I raised these goji from seed and they are now in their third year and ready to be planted out in my developing food forest. Will they survive the ravages of the hungry kereru, the crashing of possums and the nibbling of rabbits? Watch this space!
Category Archives: LET’S GET GARDENING
Have you always been too overwhelmed by the presumed complexity of apple tree grafting to give it a whirl? Me, too – until last year. Daunted by the multiplicity of instructions, the warnings, and lists of do’s and don’ts, I almost went through life without ever realising mere mortals can do this kind of stuff. But, in the end, frustration got the better of me and I grabbed the secateurs and a sharp knife and went out and grafted for all I was worth. This season, although the results may not look brilliant (and I probably left the grafting tape on too long), I’ve scored a 70% success rate. So, what are you waiting for? Be bold and brave and source some good rootstock (a tree specially grown as one that is good to graft onto) or simply eye up a tree you already have growing. You have nothing to lose and all the excitement of watching your grafts succeed.
Here’s how to divide your yakon, and winter them over in the greenhouse.
#After digging, sever the stem 20cm above the rhizomes (the knobbly bits which grow above the edible tubers).
#Gently break the rhizomes apart (or slice them with a sharp knife if necessary. (For best results each rhizome should weigh no less than 80-120 grams.)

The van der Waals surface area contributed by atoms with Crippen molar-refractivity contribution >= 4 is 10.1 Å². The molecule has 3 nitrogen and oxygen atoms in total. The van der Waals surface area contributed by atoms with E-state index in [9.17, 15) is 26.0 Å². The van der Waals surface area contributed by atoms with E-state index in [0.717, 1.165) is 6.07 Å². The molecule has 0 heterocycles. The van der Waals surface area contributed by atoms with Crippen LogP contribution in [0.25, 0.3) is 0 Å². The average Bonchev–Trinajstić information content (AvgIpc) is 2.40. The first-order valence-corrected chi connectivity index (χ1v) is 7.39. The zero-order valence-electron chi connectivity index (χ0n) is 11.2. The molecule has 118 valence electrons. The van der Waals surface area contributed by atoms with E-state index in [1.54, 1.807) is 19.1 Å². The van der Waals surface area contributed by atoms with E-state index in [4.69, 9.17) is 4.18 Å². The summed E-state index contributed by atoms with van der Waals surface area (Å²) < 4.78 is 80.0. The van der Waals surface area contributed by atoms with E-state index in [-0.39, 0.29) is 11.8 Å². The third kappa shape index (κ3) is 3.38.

#Dust the broken/cut surfaces with copper powder.
#Half fill large bags or pots with compost. Place the rhizome on top and cover with more compost. Add a mulch (such as sawdust) to suppress weeds.
#Store the bagged rhizomes in the greenhouse (or in a sheltered spot where frost will not reach).
#The rhizomes will send up new shoots and leaves. After all danger of frost is past, plant the new yakon into the garden.
Top tip: Yakon sweeten 2-3 weeks after harvest so don’t be disappointed if your freshly dug tubers taste bland.
DO YOU GROW YACON?
Yams are odd creatures – they have their own peculiar set of demands. But growing them is easy when you know what they like.
Here’s how I do it:
- When preparing the bed, keep your soil light by digging in plenty of compost.
- Biff on some seaweed over winter and let it rot down.
- Hold back on the nitrogen (it only grows tops – and it’s the tubers you want to encourage).
- Add phosphorus – lots!
- Source your yams from farmers’ markets, friends, garden centres, Trade Me. Steer clear of supermarket yams as they are often treated to stop them sprouting.
- Plant in spring as soon as the first frosts are over (yams like a long growing season).
- Plant only evenly shaped tubers that are no less than 6cm long.
- Plant in holes about 15cm deep and 15cm apart.
- Harvest yams after the autumn equinox (late March in NZ – when day and night are of equal length).
- If you live in a frosty part of the country, harvest a week or two after the frost has deadened the tops thoroughly.
- Wash and dry the yams and store them, covered, in a cool, dark place (as you would potatoes).
Top Tip: hungry birds like to harvest yams, too. As soon as the tops die off, cover the garden bed with a net to keep the birds from pecking the yams before you harvest them.
Did you know:
Yams come in different colours – yellow, pink, and orange. Plant a variety.
Yams are self-mulching because the tops grow rapidly to cover the ground.
If you have any yam-growing tips, or questions, please leave a comment & I’ll get back to you pronto!
I’ve just cleaned out the filing cabinet and I’m using the paper
to make logs for the fire.
Here’s how to do it:
Open both ends of a tin can.
Tightly roll your waste paper to create a roll which
will fit snugly into the tin.
Push the roll through the openings in the tin.
Burn the fire logs at a ratio of 1/3 fire log to 2/3
regular firewood. If the paper is printed with plant-based materials
(and most is nowadays), compost the ash.